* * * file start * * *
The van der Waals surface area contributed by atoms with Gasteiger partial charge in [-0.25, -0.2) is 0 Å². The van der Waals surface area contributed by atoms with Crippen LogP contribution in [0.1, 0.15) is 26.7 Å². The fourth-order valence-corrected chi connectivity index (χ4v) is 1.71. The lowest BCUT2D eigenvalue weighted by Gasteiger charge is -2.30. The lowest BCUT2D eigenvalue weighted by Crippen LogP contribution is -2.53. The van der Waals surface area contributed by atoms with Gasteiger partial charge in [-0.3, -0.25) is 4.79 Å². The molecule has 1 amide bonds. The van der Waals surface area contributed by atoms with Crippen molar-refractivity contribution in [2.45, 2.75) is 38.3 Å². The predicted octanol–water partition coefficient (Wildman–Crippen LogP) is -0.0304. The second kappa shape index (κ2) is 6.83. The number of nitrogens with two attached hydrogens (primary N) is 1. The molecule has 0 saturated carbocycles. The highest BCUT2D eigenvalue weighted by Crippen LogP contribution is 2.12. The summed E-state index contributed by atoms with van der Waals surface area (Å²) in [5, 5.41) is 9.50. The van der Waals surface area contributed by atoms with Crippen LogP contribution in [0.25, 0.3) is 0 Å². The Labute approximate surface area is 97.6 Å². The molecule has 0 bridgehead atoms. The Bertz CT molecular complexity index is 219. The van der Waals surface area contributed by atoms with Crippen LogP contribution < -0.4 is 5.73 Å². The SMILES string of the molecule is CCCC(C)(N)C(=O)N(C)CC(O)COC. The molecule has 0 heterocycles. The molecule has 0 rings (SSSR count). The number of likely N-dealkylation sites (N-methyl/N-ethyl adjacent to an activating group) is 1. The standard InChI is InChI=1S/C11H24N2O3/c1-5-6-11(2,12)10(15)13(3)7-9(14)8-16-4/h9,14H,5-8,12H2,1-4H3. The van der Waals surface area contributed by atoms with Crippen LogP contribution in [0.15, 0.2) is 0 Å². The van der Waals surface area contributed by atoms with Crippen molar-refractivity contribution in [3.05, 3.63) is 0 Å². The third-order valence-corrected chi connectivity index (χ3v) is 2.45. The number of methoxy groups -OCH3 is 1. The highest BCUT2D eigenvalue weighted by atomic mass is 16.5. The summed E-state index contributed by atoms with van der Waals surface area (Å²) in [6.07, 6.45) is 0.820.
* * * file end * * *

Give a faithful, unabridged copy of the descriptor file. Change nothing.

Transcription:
The van der Waals surface area contributed by atoms with Gasteiger partial charge in [-0.25, -0.2) is 0 Å². The van der Waals surface area contributed by atoms with Crippen LogP contribution in [0.1, 0.15) is 26.7 Å². The fourth-order valence-corrected chi connectivity index (χ4v) is 1.71. The lowest BCUT2D eigenvalue weighted by Gasteiger charge is -2.30. The lowest BCUT2D eigenvalue weighted by Crippen LogP contribution is -2.53. The van der Waals surface area contributed by atoms with Gasteiger partial charge in [-0.3, -0.25) is 4.79 Å². The molecule has 1 amide bonds. The van der Waals surface area contributed by atoms with Crippen molar-refractivity contribution in [2.45, 2.75) is 38.3 Å². The predicted octanol–water partition coefficient (Wildman–Crippen LogP) is -0.0304. The second kappa shape index (κ2) is 6.83. The number of nitrogens with two attached hydrogens (primary N) is 1. The molecule has 0 saturated carbocycles. The highest BCUT2D eigenvalue weighted by Crippen LogP contribution is 2.12. The summed E-state index contributed by atoms with van der Waals surface area (Å²) in [5, 5.41) is 9.50. The van der Waals surface area contributed by atoms with Crippen LogP contribution in [0.25, 0.3) is 0 Å². The Labute approximate surface area is 97.6 Å². The molecule has 0 bridgehead atoms. The Bertz CT molecular complexity index is 219. The van der Waals surface area contributed by atoms with Crippen LogP contribution < -0.4 is 5.73 Å². The SMILES string of the molecule is CCCC(C)(N)C(=O)N(C)CC(O)COC. The molecule has 0 heterocycles. The molecule has 0 rings (SSSR count). The number of likely N-dealkylation sites (N-methyl/N-ethyl adjacent to an activating group) is 1. The standard InChI is InChI=1S/C11H24N2O3/c1-5-6-11(2,12)10(15)13(3)7-9(14)8-16-4/h9,14H,5-8,12H2,1-4H3. The van der Waals surface area contributed by atoms with Crippen LogP contribution in [0.15, 0.2) is 0 Å². The van der Waals surface area contributed by atoms with Crippen molar-refractivity contribution in [3.05, 3.63) is 0 Å². The third-order valence-corrected chi connectivity index (χ3v) is 2.45. The number of methoxy groups -OCH3 is 1. The highest BCUT2D eigenvalue weighted by atomic mass is 16.5. The summed E-state index contributed by atoms with van der Waals surface area (Å²) in [6.07, 6.45) is 0.820.